Modeling Pastoral Dynamics

January 20, 2020

Modeling Pastoral Dynamics

National Sience Foundation logo.

Congratulations to Dr. Mark Moritz (PI) and Dr. Ian Hamilton (EEOB/Mathematics), Dr. Rebecca Garabed (Preventive Veterinary Medicine), and Dr. Jason Thomas (Institute for Population Research) for their recent award of a National Science Foundation (@NSF) Grant for their project Modeling Pastoral Dynamics. The team will develop an agent-based model of coupled herd- household demography in pastoral systems.

The public abstract for this grant explains that,

Pastoralism refers to economic systems that depend on raising livestock. Anthropologists have long explained that pastoralism is a good strategy for people who live in environments inhospitable to agriculture. However, even pastoralists have to be concerned about balancing the number of animals they keep with the pasture available to feed them and the labor available to care for them. Indeed, population models show that livestock populations have the potential to grow exponentially and outstrip the carrying capacity of their environments. But empirical evidence indicates otherwise: in the real world, pastoral livestock populations are relatively stable. The question then is how is this balance achieved. Until now the most popular explanation has been that droughts, diseases, and other disasters keep livestock populations in check. But the research supported by this award will test an alternative explanation: demographic dynamics -- the natural expansion and contraction of family sizes over time -- operating at the livestock herd and household level may constrain the growth of livestock populations regionally. If this is indeed the case, as this interdisciplinary research team proposes, then it has implications for development interventions in livestock-dependent economic systems. Results will be disseminated to organizations invested in improving veterinary health and reducing drought vulnerability to improve livelihoods in livestock-dependent economies. In addition, the project trains students in sophisticated computational methods and analysis.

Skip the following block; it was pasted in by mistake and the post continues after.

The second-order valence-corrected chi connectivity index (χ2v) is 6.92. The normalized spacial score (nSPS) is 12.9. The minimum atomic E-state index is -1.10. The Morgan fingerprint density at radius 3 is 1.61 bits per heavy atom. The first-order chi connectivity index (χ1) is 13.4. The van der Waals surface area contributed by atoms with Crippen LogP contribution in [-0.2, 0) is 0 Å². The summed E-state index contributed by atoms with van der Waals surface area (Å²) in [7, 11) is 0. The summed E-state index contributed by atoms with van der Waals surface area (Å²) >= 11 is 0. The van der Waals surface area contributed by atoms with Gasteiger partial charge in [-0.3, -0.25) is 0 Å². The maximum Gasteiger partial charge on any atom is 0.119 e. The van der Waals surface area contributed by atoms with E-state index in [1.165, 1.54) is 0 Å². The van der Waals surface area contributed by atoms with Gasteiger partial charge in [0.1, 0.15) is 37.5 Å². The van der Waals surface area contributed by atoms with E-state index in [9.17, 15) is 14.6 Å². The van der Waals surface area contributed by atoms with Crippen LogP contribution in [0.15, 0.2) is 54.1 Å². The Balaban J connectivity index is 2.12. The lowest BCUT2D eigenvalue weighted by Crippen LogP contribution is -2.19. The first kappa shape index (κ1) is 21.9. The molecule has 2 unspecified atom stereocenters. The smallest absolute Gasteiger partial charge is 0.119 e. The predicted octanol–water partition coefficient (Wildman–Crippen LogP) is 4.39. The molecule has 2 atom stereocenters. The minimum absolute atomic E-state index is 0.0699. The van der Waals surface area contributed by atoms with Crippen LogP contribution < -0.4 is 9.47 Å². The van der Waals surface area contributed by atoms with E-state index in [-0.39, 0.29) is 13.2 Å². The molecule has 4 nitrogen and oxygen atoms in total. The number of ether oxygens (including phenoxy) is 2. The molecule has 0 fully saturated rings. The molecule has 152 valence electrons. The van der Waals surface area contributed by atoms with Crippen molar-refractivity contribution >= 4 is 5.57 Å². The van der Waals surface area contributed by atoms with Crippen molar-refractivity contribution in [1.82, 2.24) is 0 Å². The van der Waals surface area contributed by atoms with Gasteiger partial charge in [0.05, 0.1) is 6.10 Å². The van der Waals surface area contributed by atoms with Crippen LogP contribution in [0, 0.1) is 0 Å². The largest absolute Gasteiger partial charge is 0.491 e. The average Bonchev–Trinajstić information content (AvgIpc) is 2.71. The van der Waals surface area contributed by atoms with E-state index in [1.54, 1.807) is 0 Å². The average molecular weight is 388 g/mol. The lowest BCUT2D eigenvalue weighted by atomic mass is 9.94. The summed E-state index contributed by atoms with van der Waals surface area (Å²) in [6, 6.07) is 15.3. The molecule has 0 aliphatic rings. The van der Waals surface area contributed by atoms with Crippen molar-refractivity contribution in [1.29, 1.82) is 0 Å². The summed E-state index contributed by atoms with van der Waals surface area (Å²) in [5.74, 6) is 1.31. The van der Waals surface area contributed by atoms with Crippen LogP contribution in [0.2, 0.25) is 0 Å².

The research team will develop an agent-based model to examine the impact of the domestic cycle of households on the demography of family herds and ultimately on regional livestock populations. Data from previous studies will be used to parameterize the agent-based model. The model will be used to simulate the domestic cycle of the household and the demographic processes of their family herds under different experimental conditions in which the size and composition of herds and households is modified and running the simulations for one or ten generations (25 or 250 years). The simulations will allow the researchers to examine how the domestic cycle affects herd demography by examining the impact of changes in age of first marriage, increasing in the number of sons, or increasing polygyny rates. In addition, the simulations will be used to examine how sensitive the growth of regional livestock populations is to changes in the herd-size threshold, i.e., whether a lower threshold leads to stronger growth of livestock populations at the regional level. Findings from this research will provide insight into livestock population dynamics in pastoral societies, in particular the question of why these populations do not seem to increase in the absence of major disasters like droughts and diseases.

For any questions about the project, please contact Dr. Mark Moritz at

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